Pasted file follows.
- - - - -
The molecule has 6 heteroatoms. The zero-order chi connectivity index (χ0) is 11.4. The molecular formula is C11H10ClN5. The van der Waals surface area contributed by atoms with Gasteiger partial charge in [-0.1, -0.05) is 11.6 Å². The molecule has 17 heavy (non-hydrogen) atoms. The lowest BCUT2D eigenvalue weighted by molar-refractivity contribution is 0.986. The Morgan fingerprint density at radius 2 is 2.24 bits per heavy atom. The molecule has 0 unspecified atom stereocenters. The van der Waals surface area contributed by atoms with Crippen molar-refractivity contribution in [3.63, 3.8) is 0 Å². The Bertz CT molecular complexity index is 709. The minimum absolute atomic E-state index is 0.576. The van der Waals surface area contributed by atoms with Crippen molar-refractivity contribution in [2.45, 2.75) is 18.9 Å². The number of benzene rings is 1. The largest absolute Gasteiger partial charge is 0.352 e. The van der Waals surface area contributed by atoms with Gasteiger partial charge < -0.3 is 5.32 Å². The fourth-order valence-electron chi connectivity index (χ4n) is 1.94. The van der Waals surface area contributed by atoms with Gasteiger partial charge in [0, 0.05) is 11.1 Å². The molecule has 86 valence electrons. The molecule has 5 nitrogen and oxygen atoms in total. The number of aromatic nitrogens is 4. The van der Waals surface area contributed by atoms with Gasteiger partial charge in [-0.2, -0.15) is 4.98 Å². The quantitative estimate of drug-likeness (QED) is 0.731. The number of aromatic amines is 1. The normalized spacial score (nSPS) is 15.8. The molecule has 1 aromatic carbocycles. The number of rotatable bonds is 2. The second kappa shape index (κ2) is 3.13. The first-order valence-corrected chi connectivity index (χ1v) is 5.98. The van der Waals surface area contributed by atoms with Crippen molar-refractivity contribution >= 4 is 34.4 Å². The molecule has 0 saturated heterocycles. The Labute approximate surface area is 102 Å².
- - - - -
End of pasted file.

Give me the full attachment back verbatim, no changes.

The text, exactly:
The molecule has 6 heteroatoms. The zero-order chi connectivity index (χ0) is 11.4. The molecular formula is C11H10ClN5. The van der Waals surface area contributed by atoms with Gasteiger partial charge in [-0.1, -0.05) is 11.6 Å². The molecule has 17 heavy (non-hydrogen) atoms. The lowest BCUT2D eigenvalue weighted by molar-refractivity contribution is 0.986. The Morgan fingerprint density at radius 2 is 2.24 bits per heavy atom. The molecule has 0 unspecified atom stereocenters. The van der Waals surface area contributed by atoms with Crippen molar-refractivity contribution in [3.63, 3.8) is 0 Å². The Bertz CT molecular complexity index is 709. The minimum absolute atomic E-state index is 0.576. The van der Waals surface area contributed by atoms with Crippen molar-refractivity contribution in [2.45, 2.75) is 18.9 Å². The number of benzene rings is 1. The largest absolute Gasteiger partial charge is 0.352 e. The van der Waals surface area contributed by atoms with Gasteiger partial charge < -0.3 is 5.32 Å². The fourth-order valence-electron chi connectivity index (χ4n) is 1.94. The van der Waals surface area contributed by atoms with Gasteiger partial charge in [0, 0.05) is 11.1 Å². The molecule has 86 valence electrons. The molecule has 5 nitrogen and oxygen atoms in total. The number of aromatic nitrogens is 4. The van der Waals surface area contributed by atoms with Gasteiger partial charge in [-0.2, -0.15) is 4.98 Å². The quantitative estimate of drug-likeness (QED) is 0.731. The number of aromatic amines is 1. The normalized spacial score (nSPS) is 15.8. The molecule has 1 aromatic carbocycles. The number of rotatable bonds is 2. The second kappa shape index (κ2) is 3.13. The first-order valence-corrected chi connectivity index (χ1v) is 5.98. The van der Waals surface area contributed by atoms with Crippen molar-refractivity contribution >= 4 is 34.4 Å². The molecule has 0 saturated heterocycles. The Labute approximate surface area is 102 Å².